This scenario involves classic unrecoverable sunk costs. Neither the past research, development, manufacturing, marketing or litigation expenses are recoverable. Shorn of its emotional investment in the litigation, Defendant was ready to abandon the doomed product. Helping Defendant overcome the sunk cost fallacy, which would permit it to evaluate the true settlement value of the case and avoid sinking more money into a losing venture (even if it wins the case), requires a multi-step process. Defendant must shift its thinking away from an obsession with its past unrecoverable expenses and focus on the present and future using a cost-benefit or decision tree analysis. Doing such an analysis forces a party to evaluate what it stands to gain (or avoid by way of an adverse result) in a negotiation or pending litigation, the remaining costs to attain that result, and the chances of prevailing. It is a specific analytic tool designed to yield a discernible settlement range, divorced from an emotional attachment to unrecoverable past costs. By focusing on the future, emotions such as adherence to sunk costs, are removed from the analysis and the focus is placed on decisions that maximize potential recovery/avoidance of further loss.
If the defendant remains unmoved, or needs further convincing, it is useful objectively to revisit the facts and law which will determine the outcome. This often requires pre-mediation screening that the right people will be at the mediation table. When the decision-maker who originally invested the now sunk costs is also making the decisions at the mediation, the emotional pull to salvage the project or avoid further reputational damage can be blinding. A clear-eyed assessment of the facts, independent of any emotional baggage, requires objectivity or significant self-awareness. A good mediator will prepare for this eventuality by a pre-mediation conference that sensitively explores these issues.
Finally, if letting go of the past costs is unthinkable, the trust and rapport established by the mediator may prove crucial in convincing parties consciously to disregard the Las Vegas-like character of the enterprise. The negotiation may have become more of a gamble than a realistic business decision. If an analysis of the odds and the economics are not compelling, then perhaps the parties would like to play double or nothing and make an offer that is commensurate with that approach. Numbers don’t lie, but emotions can cause people to make wild bets. A trusted mediator can induce parties to face the realities of their bargaining positions and call bluffs, whether intended or not.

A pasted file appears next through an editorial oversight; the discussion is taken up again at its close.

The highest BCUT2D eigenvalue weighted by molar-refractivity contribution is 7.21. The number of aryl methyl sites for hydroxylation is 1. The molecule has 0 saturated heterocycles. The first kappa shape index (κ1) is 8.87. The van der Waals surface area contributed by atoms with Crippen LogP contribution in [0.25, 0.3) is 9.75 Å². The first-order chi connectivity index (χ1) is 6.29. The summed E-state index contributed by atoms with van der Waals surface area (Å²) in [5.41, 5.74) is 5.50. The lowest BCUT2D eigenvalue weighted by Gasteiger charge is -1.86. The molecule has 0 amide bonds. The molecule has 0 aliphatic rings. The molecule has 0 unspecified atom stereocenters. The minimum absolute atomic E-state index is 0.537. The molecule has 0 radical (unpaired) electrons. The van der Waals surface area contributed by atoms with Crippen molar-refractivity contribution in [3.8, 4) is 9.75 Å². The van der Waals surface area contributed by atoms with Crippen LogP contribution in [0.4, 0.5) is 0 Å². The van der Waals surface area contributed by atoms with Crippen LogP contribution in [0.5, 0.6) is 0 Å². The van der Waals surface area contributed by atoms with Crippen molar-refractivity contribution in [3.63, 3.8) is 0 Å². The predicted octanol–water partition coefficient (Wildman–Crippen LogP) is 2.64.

A final thought: Not all past expenses are “sunk costs.” Some expenses can be recovered by a business (e.g., saleable equipment), and others in litigation (e.g., damages on a claim, counter-claim or as attorneys’ fees). Perhaps more importantly for settlement purposes, where potential business solutions are viable, the fact that the opposing party “has skin in the game” can be a valuable indication of commitment to a process or venture. It may not be capable of being recaptured dollar for dollar, but if the parties can coexist going forward, their mutual commitment is worthy of acknowledgment as a foundation for a future relationship.
If the parties remain unconvinced, untrusting of the experience of their mediator, and determined to recover un-recoupable sunk costs, liver and onions can be a bitter last meal.
Greg David Derin is a neutral at Signature Resolution. For nearly 20 years, he has successfully assisted parties in resolving more than a thousand complex matters. He is often called upon to resolve disputes after previous attempts have failed. He concentrates on matters involving contract, fraud, entertainment, intellectual property (copyright, trademark, idea submission), trade secret, right of publicity, unfair business practices, employment, class actions, partnership, real estate and legal malpractice disputes.